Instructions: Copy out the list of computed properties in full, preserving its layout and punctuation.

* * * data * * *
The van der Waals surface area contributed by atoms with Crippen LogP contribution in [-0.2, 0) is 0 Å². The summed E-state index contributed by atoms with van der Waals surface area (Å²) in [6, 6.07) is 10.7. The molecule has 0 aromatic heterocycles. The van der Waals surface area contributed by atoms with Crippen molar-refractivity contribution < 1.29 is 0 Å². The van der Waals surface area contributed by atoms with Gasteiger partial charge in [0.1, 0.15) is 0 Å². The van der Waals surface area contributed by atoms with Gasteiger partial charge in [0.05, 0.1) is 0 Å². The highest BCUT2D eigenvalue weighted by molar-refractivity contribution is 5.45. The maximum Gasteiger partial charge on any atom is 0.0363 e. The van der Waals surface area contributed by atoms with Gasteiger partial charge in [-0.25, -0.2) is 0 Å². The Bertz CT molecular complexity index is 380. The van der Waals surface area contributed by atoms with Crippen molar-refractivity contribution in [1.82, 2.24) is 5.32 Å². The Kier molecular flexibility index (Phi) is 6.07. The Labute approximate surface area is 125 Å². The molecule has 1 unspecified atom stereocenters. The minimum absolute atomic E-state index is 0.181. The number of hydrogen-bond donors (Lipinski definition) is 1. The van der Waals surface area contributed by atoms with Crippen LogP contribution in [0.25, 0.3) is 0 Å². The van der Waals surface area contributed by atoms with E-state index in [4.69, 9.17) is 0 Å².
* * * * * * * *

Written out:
The van der Waals surface area contributed by atoms with Crippen LogP contribution in [-0.2, 0) is 0 Å². The summed E-state index contributed by atoms with van der Waals surface area (Å²) in [6, 6.07) is 10.7. The molecule has 0 aromatic heterocycles. The van der Waals surface area contributed by atoms with Crippen molar-refractivity contribution < 1.29 is 0 Å². The van der Waals surface area contributed by atoms with Gasteiger partial charge in [0.1, 0.15) is 0 Å². The van der Waals surface area contributed by atoms with Gasteiger partial charge in [0.05, 0.1) is 0 Å². The highest BCUT2D eigenvalue weighted by molar-refractivity contribution is 5.45. The maximum Gasteiger partial charge on any atom is 0.0363 e. The van der Waals surface area contributed by atoms with Gasteiger partial charge in [-0.25, -0.2) is 0 Å². The Bertz CT molecular complexity index is 380. The van der Waals surface area contributed by atoms with Crippen molar-refractivity contribution in [1.82, 2.24) is 5.32 Å². The Kier molecular flexibility index (Phi) is 6.07. The Labute approximate surface area is 125 Å². The molecule has 1 unspecified atom stereocenters. The minimum absolute atomic E-state index is 0.181. The number of hydrogen-bond donors (Lipinski definition) is 1. The van der Waals surface area contributed by atoms with Crippen LogP contribution in [0.25, 0.3) is 0 Å². The van der Waals surface area contributed by atoms with E-state index in [4.69, 9.17) is 0 Å².